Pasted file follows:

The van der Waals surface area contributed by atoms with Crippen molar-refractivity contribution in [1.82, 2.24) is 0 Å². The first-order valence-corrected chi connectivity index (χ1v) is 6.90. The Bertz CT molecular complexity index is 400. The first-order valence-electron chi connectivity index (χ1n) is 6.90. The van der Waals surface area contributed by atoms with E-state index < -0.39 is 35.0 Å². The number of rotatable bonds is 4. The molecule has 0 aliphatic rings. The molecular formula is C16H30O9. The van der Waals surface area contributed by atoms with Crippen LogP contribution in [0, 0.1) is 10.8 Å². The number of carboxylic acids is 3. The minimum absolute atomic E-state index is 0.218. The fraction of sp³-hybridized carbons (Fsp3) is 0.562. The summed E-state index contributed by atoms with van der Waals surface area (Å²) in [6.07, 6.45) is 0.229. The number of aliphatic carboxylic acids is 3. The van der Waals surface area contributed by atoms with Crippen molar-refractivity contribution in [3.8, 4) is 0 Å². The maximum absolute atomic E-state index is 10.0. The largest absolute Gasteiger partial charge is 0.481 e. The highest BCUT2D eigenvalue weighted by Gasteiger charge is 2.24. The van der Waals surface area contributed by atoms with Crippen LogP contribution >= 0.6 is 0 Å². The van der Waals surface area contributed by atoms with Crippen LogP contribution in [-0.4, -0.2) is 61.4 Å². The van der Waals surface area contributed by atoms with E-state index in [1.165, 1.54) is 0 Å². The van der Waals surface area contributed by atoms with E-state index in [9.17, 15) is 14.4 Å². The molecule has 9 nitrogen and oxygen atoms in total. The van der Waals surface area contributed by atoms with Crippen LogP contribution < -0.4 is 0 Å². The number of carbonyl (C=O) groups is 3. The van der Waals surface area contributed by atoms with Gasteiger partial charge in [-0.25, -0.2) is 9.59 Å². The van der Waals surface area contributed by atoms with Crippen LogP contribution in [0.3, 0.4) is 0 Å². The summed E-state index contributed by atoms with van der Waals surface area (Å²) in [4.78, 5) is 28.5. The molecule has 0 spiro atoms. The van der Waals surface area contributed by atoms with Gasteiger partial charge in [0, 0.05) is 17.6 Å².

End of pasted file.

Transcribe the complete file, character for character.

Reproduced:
The van der Waals surface area contributed by atoms with Crippen molar-refractivity contribution in [1.82, 2.24) is 0 Å². The first-order valence-corrected chi connectivity index (χ1v) is 6.90. The Bertz CT molecular complexity index is 400. The first-order valence-electron chi connectivity index (χ1n) is 6.90. The van der Waals surface area contributed by atoms with E-state index < -0.39 is 35.0 Å². The number of rotatable bonds is 4. The molecule has 0 aliphatic rings. The molecular formula is C16H30O9. The van der Waals surface area contributed by atoms with Crippen LogP contribution in [0, 0.1) is 10.8 Å². The number of carboxylic acids is 3. The minimum absolute atomic E-state index is 0.218. The fraction of sp³-hybridized carbons (Fsp3) is 0.562. The summed E-state index contributed by atoms with van der Waals surface area (Å²) in [6.07, 6.45) is 0.229. The number of aliphatic carboxylic acids is 3. The van der Waals surface area contributed by atoms with Crippen molar-refractivity contribution in [3.8, 4) is 0 Å². The maximum absolute atomic E-state index is 10.0. The largest absolute Gasteiger partial charge is 0.481 e. The highest BCUT2D eigenvalue weighted by Gasteiger charge is 2.24. The van der Waals surface area contributed by atoms with Crippen LogP contribution >= 0.6 is 0 Å². The van der Waals surface area contributed by atoms with Crippen LogP contribution in [-0.4, -0.2) is 61.4 Å². The van der Waals surface area contributed by atoms with E-state index in [1.165, 1.54) is 0 Å². The van der Waals surface area contributed by atoms with E-state index in [9.17, 15) is 14.4 Å². The molecule has 9 nitrogen and oxygen atoms in total. The van der Waals surface area contributed by atoms with Crippen LogP contribution < -0.4 is 0 Å². The number of carbonyl (C=O) groups is 3. The van der Waals surface area contributed by atoms with Gasteiger partial charge in [-0.25, -0.2) is 9.59 Å². The van der Waals surface area contributed by atoms with Crippen LogP contribution in [0.3, 0.4) is 0 Å². The summed E-state index contributed by atoms with van der Waals surface area (Å²) in [4.78, 5) is 28.5. The molecule has 0 spiro atoms. The van der Waals surface area contributed by atoms with Gasteiger partial charge in [0, 0.05) is 17.6 Å².